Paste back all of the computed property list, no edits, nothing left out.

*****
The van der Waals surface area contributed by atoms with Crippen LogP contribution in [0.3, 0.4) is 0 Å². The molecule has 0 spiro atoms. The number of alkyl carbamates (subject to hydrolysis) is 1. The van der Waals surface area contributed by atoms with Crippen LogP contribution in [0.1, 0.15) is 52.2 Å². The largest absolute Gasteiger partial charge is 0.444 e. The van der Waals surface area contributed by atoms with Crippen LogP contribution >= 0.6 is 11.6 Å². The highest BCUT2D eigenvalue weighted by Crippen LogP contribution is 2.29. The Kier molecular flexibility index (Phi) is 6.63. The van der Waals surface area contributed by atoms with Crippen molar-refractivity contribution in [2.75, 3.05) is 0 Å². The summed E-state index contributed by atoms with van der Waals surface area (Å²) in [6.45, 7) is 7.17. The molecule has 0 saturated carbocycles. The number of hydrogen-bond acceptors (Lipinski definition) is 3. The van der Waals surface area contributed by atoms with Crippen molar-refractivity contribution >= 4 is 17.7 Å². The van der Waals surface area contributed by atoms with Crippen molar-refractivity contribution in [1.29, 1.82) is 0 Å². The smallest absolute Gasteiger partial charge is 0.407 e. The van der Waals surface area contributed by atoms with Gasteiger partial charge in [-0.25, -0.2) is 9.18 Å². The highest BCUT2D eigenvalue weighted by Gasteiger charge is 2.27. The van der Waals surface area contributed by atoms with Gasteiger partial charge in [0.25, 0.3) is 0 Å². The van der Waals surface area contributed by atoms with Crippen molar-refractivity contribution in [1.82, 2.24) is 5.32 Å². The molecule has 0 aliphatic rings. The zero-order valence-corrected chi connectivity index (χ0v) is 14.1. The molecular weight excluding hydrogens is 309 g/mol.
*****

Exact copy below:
The van der Waals surface area contributed by atoms with Crippen LogP contribution in [0.3, 0.4) is 0 Å². The molecule has 0 spiro atoms. The number of alkyl carbamates (subject to hydrolysis) is 1. The van der Waals surface area contributed by atoms with Crippen LogP contribution in [0.1, 0.15) is 52.2 Å². The largest absolute Gasteiger partial charge is 0.444 e. The van der Waals surface area contributed by atoms with Crippen LogP contribution >= 0.6 is 11.6 Å². The highest BCUT2D eigenvalue weighted by Crippen LogP contribution is 2.29. The Kier molecular flexibility index (Phi) is 6.63. The van der Waals surface area contributed by atoms with Crippen molar-refractivity contribution in [2.75, 3.05) is 0 Å². The summed E-state index contributed by atoms with van der Waals surface area (Å²) in [6.45, 7) is 7.17. The molecule has 0 saturated carbocycles. The number of hydrogen-bond acceptors (Lipinski definition) is 3. The van der Waals surface area contributed by atoms with Crippen molar-refractivity contribution >= 4 is 17.7 Å². The van der Waals surface area contributed by atoms with Crippen molar-refractivity contribution in [1.29, 1.82) is 0 Å². The smallest absolute Gasteiger partial charge is 0.407 e. The van der Waals surface area contributed by atoms with Gasteiger partial charge in [-0.25, -0.2) is 9.18 Å². The highest BCUT2D eigenvalue weighted by Gasteiger charge is 2.27. The van der Waals surface area contributed by atoms with Gasteiger partial charge in [0.25, 0.3) is 0 Å². The van der Waals surface area contributed by atoms with Crippen molar-refractivity contribution in [1.82, 2.24) is 5.32 Å². The molecule has 0 aliphatic rings. The zero-order valence-corrected chi connectivity index (χ0v) is 14.1. The molecular weight excluding hydrogens is 309 g/mol.